BY MICHELLE MILLER AND JIM AUSTIN
THE COOPERSTOWN CRIER
Village residents are expressing shock about Friday’s shooting incident and are eager to reach an understanding of why it happened in a small, close-knit community like Cooperstown.
A violent dispute left two 16-yearold boys recovering from gunshot wounds that occurred on Good Friday. Anthony Pacherille allegedly chased Wesley Lippitt from Cooper Park near the library entrance to the Baseball Hall of Fame across busy Main Street and down Fair Street. Lippitt ran into the Fair Street entrance to the building that houses the Cooperstown Police Department and tried to hide in the foyer.
Pacherille allegedly followed him into the building and opened fire with a .22 rifle, hitting Lippitt in the arm with one shot, sending another bullet ripping through two walls of the police station, before shooting himself in the chin. Police and village officials are declining to identify the shooter or victim, but the two Cooperstown Central School sophomores were identified by classmates, who witnessed the incident from Cooper Park.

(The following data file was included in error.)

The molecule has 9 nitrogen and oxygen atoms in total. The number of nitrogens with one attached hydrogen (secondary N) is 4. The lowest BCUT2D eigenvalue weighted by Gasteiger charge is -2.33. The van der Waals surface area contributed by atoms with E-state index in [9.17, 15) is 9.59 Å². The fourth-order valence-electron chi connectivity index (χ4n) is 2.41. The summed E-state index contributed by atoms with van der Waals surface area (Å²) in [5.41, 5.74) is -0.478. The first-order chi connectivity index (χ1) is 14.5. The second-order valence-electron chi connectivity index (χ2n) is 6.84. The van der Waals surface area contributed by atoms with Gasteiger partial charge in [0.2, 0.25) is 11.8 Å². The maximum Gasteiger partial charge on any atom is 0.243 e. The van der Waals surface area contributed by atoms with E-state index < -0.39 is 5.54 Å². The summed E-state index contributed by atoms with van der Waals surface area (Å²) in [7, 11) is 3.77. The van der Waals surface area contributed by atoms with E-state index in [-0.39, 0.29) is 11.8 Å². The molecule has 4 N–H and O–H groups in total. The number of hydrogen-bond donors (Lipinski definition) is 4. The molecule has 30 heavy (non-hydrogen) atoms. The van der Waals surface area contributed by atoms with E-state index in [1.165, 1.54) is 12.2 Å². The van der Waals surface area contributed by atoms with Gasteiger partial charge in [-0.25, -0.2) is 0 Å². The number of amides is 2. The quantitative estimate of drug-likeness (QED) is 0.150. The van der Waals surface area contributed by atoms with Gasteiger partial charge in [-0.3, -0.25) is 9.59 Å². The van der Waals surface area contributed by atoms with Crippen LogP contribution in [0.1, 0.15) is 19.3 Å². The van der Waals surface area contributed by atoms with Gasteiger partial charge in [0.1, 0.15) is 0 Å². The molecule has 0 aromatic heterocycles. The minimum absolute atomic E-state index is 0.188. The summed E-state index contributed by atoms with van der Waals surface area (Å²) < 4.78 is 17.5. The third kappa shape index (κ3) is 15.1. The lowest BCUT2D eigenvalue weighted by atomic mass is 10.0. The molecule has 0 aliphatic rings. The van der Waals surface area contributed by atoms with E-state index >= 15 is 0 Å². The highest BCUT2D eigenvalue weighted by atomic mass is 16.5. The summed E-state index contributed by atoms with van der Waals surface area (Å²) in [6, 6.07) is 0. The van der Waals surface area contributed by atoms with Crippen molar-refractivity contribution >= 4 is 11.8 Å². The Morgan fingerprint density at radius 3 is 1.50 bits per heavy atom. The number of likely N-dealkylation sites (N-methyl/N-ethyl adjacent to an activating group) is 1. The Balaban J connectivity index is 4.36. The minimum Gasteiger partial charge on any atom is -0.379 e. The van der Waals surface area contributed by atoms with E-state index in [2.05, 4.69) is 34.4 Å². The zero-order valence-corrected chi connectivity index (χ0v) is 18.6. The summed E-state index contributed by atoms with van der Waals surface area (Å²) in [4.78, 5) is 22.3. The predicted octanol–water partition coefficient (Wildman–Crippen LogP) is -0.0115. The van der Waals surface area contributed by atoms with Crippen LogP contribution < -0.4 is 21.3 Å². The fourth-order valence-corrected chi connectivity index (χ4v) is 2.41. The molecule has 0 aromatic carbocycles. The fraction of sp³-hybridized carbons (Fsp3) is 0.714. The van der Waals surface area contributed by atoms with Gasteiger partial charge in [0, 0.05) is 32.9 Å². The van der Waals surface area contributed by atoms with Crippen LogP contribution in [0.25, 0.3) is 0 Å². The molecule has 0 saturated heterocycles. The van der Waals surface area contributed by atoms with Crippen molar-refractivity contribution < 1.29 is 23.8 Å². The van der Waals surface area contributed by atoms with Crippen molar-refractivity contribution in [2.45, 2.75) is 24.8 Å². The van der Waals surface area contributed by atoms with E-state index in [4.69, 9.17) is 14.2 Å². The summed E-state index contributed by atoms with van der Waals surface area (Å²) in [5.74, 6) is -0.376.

Students in the park at the time of the incident said Pacherille had just gotten his learner’s permit and saw him circling the park. According to one witness, a 15-year-old sophomore girl, Pacherille idled the vehicle into the park at about 3 p.m.
He drove just past the statue of James Fenimore Cooper, where sophomores Lippitt, Samuel Bowen and Ben Pierson were gathered, said the girl, who asked that her name not appear in the newspaper.
``A couple of them went over and asked him why he was driving by himself, with just a learner’s permit,’’ she said.
``Then Tony [Pacherille] pulled out the gun,’’ she said. ``At first, I thought he was just trying to scare them.’’ The boys scattered. Lippitt ran out of Cooper Park, across crowded Main Street. Pacherille jumped out of his car, neglecting to put on the brake, and it rolled into the wrought iron gate at the park’s entrance, she said. The girl said she heard shots and within minutes the streets were flooded with police.
BY MICHELLE MILLER AND JIM AUSTIN
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